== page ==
The following guidelines should be followed when making the decision to discharge a patient from the pediatric practice. 

  • Determining Discharge – Patients can be removed from the practice for such reasons as requiring services of a different specialist, non-adherence with medical advice and/or patient appointments, as well as being disruptive or harassing staff. It is also imperative to determine if the patient will be dismissed from the pediatrician or from the entire practice. If the pediatrician is part of an integrated delivery system (IDS), then the patient may be dismissed from all specialists and practice sites. 
  • Discharge Warning – Patients and families should be informed about problematic behaviors and/or lack of compliance to office policies prior to removal from the practice. Some practices offer a three-strike rule before dismissal, which can be particularly effective for appointment no-shows. 
  • Develop a Discharge Letter – Once it has been deemed that the patient will be dismissed from the practice, they should be notified of their dismissal in writing. The letter should clearly explain the reasoning for the dismissal as well as include a timeline for continued care; typically, 30 days for emergency issues only. See sample patient discharge letter here.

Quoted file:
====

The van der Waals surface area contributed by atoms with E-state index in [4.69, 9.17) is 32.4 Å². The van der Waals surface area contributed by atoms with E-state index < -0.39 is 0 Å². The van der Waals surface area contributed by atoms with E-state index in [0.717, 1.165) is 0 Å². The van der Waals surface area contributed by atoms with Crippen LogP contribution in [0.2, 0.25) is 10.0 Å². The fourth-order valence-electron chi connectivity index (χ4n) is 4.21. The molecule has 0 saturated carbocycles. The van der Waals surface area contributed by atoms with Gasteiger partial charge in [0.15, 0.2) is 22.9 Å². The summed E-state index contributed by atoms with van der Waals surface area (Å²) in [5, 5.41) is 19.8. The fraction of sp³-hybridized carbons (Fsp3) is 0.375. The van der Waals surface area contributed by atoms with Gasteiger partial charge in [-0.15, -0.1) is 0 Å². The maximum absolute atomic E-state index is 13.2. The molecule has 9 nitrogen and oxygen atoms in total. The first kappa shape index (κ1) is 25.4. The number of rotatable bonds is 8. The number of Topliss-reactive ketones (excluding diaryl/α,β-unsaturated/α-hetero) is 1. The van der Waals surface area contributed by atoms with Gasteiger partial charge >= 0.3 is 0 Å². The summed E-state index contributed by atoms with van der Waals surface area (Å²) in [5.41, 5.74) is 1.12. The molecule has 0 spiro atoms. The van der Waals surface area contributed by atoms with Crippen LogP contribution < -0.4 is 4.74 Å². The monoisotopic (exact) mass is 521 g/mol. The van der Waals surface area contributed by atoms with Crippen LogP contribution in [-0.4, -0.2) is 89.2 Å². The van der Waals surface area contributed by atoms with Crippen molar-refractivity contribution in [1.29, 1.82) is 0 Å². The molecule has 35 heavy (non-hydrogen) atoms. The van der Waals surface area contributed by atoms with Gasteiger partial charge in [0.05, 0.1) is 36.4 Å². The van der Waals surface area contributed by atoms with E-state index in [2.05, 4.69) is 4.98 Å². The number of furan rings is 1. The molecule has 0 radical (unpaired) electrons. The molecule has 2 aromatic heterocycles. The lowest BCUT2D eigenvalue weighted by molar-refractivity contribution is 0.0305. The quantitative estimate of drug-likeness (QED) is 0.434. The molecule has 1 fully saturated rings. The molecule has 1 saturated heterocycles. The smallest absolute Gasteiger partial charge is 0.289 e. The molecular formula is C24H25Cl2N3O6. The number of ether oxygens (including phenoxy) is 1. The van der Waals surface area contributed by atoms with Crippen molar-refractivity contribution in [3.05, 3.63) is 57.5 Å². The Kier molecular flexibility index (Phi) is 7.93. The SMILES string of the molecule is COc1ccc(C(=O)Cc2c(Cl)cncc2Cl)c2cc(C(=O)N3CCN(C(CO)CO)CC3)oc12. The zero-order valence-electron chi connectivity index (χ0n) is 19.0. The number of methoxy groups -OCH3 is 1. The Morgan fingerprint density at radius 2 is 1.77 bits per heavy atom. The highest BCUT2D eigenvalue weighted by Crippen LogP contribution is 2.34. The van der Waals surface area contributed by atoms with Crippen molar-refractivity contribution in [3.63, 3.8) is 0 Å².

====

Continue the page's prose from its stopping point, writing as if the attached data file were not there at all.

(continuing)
• Send "Certified" Discharge Letter – Sending the discharge letter by certified mail and requesting a return receipt provides evidence that the dismissal has been communicated. A copy of the letter along with the signed returned receipt should be filed in the patient's medical record. If the patient fails to accept the certified letter, the returned, unopened letter should also be filed in the medical record. 
  • Communicate with Staff – Although the decision to end the doctor-patient relationship should only be made by the physician, staff also need to be notified once the determination has been made, particularly the front desk and nursing staff. This will ensure that appointments are not offered after the transition period. 

Additional Resources: 

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American Academy of Pediatrics